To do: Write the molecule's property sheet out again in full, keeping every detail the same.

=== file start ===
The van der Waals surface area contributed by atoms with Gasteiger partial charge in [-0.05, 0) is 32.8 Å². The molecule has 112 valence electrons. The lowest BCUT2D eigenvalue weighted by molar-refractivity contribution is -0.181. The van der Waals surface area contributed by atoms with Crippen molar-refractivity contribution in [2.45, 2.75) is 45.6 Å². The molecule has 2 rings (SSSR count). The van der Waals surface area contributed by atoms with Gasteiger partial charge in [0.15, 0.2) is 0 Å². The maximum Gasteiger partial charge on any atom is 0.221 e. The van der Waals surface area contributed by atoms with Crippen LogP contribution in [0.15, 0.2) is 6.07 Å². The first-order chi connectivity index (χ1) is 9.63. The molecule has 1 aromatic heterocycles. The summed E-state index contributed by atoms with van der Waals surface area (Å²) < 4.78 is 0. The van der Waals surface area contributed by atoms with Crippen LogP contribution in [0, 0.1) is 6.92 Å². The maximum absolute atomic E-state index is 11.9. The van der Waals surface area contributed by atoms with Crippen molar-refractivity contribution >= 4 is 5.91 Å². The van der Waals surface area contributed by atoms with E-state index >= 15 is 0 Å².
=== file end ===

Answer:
The van der Waals surface area contributed by atoms with Gasteiger partial charge in [-0.05, 0) is 32.8 Å². The molecule has 112 valence electrons. The lowest BCUT2D eigenvalue weighted by molar-refractivity contribution is -0.181. The van der Waals surface area contributed by atoms with Crippen molar-refractivity contribution in [2.45, 2.75) is 45.6 Å². The molecule has 2 rings (SSSR count). The van der Waals surface area contributed by atoms with Gasteiger partial charge in [0.15, 0.2) is 0 Å². The maximum Gasteiger partial charge on any atom is 0.221 e. The van der Waals surface area contributed by atoms with Crippen LogP contribution in [0.15, 0.2) is 6.07 Å². The first-order chi connectivity index (χ1) is 9.63. The molecule has 1 aromatic heterocycles. The summed E-state index contributed by atoms with van der Waals surface area (Å²) < 4.78 is 0. The van der Waals surface area contributed by atoms with Crippen LogP contribution in [0, 0.1) is 6.92 Å². The maximum absolute atomic E-state index is 11.9. The van der Waals surface area contributed by atoms with Crippen molar-refractivity contribution >= 4 is 5.91 Å². The van der Waals surface area contributed by atoms with E-state index >= 15 is 0 Å².